quant command takes a collated RAD file and performs feature (e.g. gene) quantification, outputting a sparse matrix of de-duplicated counts as well as a list of labels for the rows and columns. The
quant command takes an input directory containing the collated RAD file, a transcript-to-gene map, an output directory where the results will be written, and a “resolution strategy” (described below). Quantification is multi-threaded, so it also, optionally, takes as an arguments the number of threads to use concurrently.
The transcript-to-gene map (provided using the
--tg-map option) should be either:
A three-column (headerless) tab-separated file where the first column contains a target name, the second column contains the corresponding gene feature to which this target belongs and the third column contains either
Sdenoting the corresponding feature should be attributed to the spliced status of its parent gene and
Udenoting that it should be attributed to the unspliced status of its parent gene.
A two-column (headerless) tab-separated file where the first column contains a transcript name and the second column contains the corresponding gene name for this transcript.
quant command exposes a number of different resolution strategies. Note: If you are providing a three-column transcript-to-gene map, and hence quantifying in Unspliced/Spliced/Ambiguous (USA) mode, then only the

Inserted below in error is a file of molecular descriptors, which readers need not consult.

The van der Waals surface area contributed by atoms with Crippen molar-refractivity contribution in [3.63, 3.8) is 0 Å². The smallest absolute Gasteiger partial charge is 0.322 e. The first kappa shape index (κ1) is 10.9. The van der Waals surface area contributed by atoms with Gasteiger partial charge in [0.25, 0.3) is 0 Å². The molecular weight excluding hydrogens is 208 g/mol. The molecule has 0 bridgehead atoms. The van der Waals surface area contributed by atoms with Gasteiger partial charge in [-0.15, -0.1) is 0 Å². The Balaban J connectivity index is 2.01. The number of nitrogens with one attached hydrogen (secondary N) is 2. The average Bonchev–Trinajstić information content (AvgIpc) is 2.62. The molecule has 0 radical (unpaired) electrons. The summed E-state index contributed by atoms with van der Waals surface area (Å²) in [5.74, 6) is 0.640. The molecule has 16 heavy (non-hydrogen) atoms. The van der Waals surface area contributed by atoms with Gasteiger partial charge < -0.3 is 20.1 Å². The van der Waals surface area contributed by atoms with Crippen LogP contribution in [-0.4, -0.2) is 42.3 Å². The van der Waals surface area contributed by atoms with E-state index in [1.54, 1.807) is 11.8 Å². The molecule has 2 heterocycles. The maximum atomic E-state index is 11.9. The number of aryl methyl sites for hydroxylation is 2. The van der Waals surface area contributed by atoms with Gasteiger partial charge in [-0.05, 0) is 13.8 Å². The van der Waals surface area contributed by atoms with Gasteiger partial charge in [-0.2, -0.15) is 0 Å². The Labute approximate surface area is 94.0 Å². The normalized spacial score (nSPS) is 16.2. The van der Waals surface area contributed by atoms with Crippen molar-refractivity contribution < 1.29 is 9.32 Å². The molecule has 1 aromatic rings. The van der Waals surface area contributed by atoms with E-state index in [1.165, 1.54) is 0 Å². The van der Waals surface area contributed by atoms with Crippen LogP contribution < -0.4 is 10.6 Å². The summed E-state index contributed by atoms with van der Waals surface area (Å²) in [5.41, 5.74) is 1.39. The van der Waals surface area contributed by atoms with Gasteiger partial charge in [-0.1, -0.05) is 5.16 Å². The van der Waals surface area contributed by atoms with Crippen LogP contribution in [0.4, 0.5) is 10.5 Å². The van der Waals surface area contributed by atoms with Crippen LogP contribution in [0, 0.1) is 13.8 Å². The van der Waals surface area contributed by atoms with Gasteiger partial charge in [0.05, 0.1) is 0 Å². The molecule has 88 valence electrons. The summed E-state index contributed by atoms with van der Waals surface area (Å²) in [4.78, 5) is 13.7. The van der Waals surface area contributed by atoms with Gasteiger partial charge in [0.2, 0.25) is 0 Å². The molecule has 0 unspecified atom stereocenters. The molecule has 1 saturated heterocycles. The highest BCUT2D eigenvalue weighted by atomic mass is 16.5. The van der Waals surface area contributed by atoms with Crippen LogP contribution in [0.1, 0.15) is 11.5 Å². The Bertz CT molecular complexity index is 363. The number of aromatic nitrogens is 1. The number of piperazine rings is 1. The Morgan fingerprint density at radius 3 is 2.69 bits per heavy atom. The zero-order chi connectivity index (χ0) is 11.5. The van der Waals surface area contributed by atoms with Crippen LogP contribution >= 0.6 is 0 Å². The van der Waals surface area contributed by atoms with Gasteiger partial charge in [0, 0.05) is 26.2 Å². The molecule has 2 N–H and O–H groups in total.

cr-like-em resolution modes are currently available. The different UMI resolution strategies are:
cr-like: This strategy is like the one adopted in cell-ranger, except that it does not first collapse 1-edit-distance UMIs. Within each cell barcode, a list of (gene, UMI, count) tuples is created. If a read maps to more than one gene, then it generates more than one such tuple. The tuples are then sorted lexicographically (first by gene id, then by UMI, and then by count). Any UMI that aligns to only a single gene is assigned to that gene. UMIs that align to more than one gene are assigned to the gene with the highest count for this UMI. If there is a tie for the highest count gene for this UMI, then the corresponding reads are simply discarded.
cr-like-em: This strategy is like